Plants dark olive green. Stems usually conspicuously wider than branches, branches prostrate or ascending, simple or rarely with small secondary branches, often flagelliform, usually all pointing same direction. Leaves ovate-lanceolate, 0.5–0.7 × 0.3–0.4 mm; apex acute to acuminate; proximal laminal cells 8–17 × 10–13 µm; medial and distal cells 30–50 × 7–10 µm, mammillose abaxially due to projecting distal ends. Seta 0.4–0.8 cm. Capsule 1–1.4 mm; exostome teeth triangular-lanceolate, 240–350 × 40–50 µm. Spores 11–16 µm.
Phenology: Capsules mature Oct, Feb.
Habitat: Base of hardwoods, acidic and basic rock
Elevation: low to moderate elevations (100-1200 m)
Ala., Ark., Conn., Del., Fla., Ga., Ill., Ind., Ky., La., Md., Mass., Mich., Miss., Mo., N.H., N.J., N.Y., N.C., Ohio, Okla., Pa., S.C., Tenn., Tex., Va., W.Va., West Indies (Cuba), e Asia.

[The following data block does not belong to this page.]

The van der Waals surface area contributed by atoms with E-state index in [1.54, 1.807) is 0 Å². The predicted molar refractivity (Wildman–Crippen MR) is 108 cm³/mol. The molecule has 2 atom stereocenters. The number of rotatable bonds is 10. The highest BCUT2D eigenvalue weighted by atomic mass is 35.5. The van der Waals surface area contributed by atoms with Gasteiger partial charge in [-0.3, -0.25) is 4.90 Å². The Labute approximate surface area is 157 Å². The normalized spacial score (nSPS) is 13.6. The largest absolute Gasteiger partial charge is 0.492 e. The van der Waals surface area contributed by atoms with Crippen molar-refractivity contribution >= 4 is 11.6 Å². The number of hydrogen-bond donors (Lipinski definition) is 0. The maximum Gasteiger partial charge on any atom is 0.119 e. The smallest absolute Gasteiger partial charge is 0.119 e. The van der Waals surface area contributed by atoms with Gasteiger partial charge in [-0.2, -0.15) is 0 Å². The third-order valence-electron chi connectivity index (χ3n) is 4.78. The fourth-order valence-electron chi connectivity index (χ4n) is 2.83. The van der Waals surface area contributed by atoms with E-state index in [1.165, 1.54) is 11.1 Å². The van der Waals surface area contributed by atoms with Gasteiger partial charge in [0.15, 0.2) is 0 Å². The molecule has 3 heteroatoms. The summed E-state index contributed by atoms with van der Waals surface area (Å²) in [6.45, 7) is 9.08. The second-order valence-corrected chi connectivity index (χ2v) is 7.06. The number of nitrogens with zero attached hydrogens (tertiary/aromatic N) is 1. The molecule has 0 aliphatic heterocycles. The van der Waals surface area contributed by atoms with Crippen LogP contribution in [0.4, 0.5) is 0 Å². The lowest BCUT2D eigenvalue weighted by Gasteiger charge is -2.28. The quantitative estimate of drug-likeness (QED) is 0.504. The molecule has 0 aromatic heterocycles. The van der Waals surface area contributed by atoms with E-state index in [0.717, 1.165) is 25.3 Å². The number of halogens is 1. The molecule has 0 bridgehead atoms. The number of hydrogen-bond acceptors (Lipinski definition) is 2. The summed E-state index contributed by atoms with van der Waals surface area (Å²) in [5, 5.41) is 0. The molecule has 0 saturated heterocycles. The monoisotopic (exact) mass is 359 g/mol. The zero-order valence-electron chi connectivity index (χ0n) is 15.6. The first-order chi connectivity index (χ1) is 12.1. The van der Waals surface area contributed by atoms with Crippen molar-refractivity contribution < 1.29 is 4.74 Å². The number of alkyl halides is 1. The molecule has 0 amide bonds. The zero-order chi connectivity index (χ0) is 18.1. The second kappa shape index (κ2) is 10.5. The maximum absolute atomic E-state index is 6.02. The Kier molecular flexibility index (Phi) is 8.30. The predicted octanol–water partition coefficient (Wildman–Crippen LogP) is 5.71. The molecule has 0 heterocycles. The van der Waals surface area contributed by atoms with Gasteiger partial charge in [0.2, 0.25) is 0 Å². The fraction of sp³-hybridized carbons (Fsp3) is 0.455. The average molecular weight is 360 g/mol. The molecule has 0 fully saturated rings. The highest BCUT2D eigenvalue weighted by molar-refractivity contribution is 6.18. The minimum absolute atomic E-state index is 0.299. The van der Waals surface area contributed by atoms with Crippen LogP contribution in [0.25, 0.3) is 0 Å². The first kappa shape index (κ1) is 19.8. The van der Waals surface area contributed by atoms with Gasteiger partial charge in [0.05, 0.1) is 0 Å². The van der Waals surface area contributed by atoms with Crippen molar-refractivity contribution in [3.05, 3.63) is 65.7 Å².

Schwetschkeopsis fabronia is a very slender, delicate moss typically with an evenly combed appearance due to the branches generally being directed downward in an orderly fashion. Clasmatodon parvulus is somewhat similar to and often occurs with S. fabronia. In the field, Clasmatodon can generally be distinguished from Schwetschkeopsis by its dull color and less even branch arrangement. The stems and branches of Clasmatodon are similar in size, while in Schwetschkeopsis the stems are generally noticeably larger than the branches. Microscopically the two are easily separated by the well-developed single costa of Clasmatodon versus the faint, short and double or frequently absent costa of Schwetschkeopsis. Many colonies of Schwetschkeopsis have stems composed almost entirely or in part of long, flagellate branches. Both H. A. Crum and L. E. Anderson (1981) and W. D. Reese (1984) reported that Schwetschkeopsis is ecostate, but many leaves exhibit a very faint, short, double costa. Only four collections, two each from Florida and Tennessee, were observed with mature sporophytes (two in October, two in February).